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Of railroad tracks and polyphonic thinking

[ by Charles Cameron — more on the graphical mapping of heresy, radicalization, decision points, multiple ideas and complex issues, and some illustrations from railroad land ]

Here’s a railway track illustration of, say, the difference between true Islam (the straight track) and bida (the introduction of new ideas into the religion, deviation, heresy).

This graphic could equally represent the radicalization process, with the “point switching” occurring when the decision is made to switch from sympathizing to active participation, or from participation in the virtual dimension (say by posting on the forums) to the preparation and execution of acts of violence.

Locating the “switching points” would then be a significant part of a successful de-radicalization program, and I’d suggest that the concept of jihad as a matter of obligation (fard ‘ayn) would be one such.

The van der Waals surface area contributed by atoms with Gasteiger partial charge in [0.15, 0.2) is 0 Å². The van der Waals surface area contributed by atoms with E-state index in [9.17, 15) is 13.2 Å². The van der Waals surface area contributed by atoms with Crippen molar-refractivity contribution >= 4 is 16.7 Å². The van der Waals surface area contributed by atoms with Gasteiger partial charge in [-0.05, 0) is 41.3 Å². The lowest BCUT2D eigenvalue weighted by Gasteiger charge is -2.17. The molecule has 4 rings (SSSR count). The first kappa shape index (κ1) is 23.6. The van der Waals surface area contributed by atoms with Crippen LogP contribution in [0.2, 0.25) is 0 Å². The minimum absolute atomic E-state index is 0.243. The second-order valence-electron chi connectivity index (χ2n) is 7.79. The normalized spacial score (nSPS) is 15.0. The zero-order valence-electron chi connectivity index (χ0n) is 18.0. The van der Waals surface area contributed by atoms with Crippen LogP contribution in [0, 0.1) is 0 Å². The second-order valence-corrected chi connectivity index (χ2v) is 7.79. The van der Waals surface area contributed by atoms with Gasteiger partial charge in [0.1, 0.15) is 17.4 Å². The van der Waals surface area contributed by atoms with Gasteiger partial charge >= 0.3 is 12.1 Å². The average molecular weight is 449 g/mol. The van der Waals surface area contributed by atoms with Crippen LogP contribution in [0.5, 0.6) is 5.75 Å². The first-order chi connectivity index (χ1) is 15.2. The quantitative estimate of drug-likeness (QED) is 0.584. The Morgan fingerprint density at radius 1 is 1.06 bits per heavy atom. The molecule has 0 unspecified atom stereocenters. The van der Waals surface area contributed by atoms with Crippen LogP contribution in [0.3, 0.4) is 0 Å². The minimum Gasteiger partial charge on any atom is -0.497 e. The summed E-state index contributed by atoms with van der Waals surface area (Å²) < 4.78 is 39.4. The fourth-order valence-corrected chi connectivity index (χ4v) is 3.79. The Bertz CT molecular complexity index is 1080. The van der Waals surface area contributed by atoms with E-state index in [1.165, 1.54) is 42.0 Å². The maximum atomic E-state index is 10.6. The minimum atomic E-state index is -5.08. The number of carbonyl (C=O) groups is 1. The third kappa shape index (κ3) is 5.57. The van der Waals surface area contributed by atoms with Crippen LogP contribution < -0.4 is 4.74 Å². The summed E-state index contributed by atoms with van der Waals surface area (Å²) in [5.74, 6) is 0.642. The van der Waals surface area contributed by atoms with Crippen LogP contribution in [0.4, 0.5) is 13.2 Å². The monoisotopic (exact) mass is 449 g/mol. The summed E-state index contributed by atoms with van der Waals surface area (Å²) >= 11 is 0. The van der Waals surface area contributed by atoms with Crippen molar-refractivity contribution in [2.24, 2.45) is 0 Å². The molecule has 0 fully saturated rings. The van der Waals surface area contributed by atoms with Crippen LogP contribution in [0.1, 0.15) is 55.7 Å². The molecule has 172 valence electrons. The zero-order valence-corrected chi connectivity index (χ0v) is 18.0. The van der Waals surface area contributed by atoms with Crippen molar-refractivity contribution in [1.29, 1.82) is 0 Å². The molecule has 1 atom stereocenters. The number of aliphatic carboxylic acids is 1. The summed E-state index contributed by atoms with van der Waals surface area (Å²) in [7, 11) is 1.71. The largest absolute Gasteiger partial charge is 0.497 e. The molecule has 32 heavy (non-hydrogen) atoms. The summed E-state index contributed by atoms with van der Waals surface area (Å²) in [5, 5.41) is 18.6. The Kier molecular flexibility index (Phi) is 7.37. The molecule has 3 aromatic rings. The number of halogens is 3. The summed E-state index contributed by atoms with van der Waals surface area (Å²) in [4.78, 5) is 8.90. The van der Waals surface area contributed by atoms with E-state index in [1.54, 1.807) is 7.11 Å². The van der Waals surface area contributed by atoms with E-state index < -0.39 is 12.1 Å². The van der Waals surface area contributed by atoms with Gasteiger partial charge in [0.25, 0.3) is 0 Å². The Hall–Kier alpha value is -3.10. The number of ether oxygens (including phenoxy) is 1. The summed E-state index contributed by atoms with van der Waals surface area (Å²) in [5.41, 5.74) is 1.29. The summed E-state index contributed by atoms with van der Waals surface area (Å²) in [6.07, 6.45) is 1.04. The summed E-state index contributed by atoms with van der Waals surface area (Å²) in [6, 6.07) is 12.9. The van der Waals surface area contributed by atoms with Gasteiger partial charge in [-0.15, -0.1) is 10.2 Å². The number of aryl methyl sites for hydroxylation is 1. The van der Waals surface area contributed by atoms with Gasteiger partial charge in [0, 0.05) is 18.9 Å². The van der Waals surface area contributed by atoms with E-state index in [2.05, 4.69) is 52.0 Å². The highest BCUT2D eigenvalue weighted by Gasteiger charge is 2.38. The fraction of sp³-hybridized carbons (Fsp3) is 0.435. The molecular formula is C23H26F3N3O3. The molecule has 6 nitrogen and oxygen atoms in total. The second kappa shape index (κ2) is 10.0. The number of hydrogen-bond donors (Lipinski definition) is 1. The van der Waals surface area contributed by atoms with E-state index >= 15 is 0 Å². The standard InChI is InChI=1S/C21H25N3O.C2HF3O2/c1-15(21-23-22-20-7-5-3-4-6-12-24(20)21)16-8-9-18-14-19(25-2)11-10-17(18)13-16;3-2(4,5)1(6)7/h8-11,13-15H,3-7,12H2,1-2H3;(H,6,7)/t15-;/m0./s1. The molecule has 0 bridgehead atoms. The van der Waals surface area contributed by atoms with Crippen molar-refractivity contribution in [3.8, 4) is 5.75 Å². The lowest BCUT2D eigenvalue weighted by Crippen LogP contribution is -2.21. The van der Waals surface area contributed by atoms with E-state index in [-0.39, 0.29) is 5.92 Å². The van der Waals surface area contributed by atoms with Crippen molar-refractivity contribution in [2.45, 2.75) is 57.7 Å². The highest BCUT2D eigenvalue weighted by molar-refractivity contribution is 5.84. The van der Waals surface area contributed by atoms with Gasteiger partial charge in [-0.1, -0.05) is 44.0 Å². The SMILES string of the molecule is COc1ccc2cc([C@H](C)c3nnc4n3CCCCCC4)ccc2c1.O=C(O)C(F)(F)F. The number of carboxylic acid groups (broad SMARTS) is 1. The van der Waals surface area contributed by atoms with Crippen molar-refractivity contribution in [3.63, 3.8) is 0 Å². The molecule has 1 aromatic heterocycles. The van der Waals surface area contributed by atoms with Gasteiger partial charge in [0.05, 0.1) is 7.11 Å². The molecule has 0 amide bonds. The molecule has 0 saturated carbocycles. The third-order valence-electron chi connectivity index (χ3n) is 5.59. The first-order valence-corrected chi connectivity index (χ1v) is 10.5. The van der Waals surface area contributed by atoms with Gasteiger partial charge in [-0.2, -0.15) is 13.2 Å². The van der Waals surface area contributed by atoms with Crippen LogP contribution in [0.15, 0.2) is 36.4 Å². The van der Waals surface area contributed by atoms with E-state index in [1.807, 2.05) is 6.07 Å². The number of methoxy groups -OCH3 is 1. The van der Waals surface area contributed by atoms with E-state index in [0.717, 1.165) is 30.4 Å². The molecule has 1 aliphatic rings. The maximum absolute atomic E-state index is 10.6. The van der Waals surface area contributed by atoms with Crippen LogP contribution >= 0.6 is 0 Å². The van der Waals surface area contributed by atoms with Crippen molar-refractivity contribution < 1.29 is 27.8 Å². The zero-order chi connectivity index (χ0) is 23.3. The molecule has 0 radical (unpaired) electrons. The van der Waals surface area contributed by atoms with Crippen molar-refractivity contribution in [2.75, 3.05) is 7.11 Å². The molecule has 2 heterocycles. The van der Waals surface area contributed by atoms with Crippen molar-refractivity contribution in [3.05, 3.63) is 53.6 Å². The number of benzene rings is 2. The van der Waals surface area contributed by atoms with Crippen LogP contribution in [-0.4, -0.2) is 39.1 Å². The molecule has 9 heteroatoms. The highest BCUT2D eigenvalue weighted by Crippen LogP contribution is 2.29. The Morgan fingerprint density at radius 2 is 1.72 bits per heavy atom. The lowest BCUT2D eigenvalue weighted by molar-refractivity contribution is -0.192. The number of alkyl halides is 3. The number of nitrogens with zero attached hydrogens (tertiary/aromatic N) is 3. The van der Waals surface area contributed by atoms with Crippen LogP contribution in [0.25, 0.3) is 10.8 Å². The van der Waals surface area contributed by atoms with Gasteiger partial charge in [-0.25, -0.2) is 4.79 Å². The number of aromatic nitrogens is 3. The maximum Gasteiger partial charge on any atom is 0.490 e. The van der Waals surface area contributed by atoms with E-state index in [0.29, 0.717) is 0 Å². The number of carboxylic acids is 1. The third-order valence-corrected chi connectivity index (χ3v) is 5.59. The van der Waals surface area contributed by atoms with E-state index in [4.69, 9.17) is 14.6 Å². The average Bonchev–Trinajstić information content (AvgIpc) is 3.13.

What follows is essentially a quick-and-dirty pattern language of train tracks, switching points, marshaling yards, etc — I’ve even included one water-slide — to stir creative insights about linear thinking, multiple voices, multiple lines of thought, elegance and the polyphony of ideas

I’m posting this because any strategic and / or creative thinking that includes the perspectives and voices of multiple stakeholders will require polyphony, as will any approach to the complex dynamics in play in wicked problems…

And much else besides.


First, we have linear thinking — and a dilemma:

Then, there’s complication — not the same as complexity, and not nearly so hard to figure out —

— and a wicked problem, where the issues are indeed complex, and the problem itself may shift unexpectedly if, for instance, there’s another bombing run just as you are fixing things up after the last one…

And finally, by way of inspiration, there is always the possibility of elegance —

— and (here’s where I switch to the water-slide) — there’s always the possibility of playfulness…


Finding ways to think graphically, elegantly and a bit playfully about wicked problems is what I’m after here…



Friend JM Berger aka @intelwire sent me a link to this image:

and commented, “I think it’s more like this, no single point of departure, no single destination, loopbacks, dead ends” — nice one, JM!

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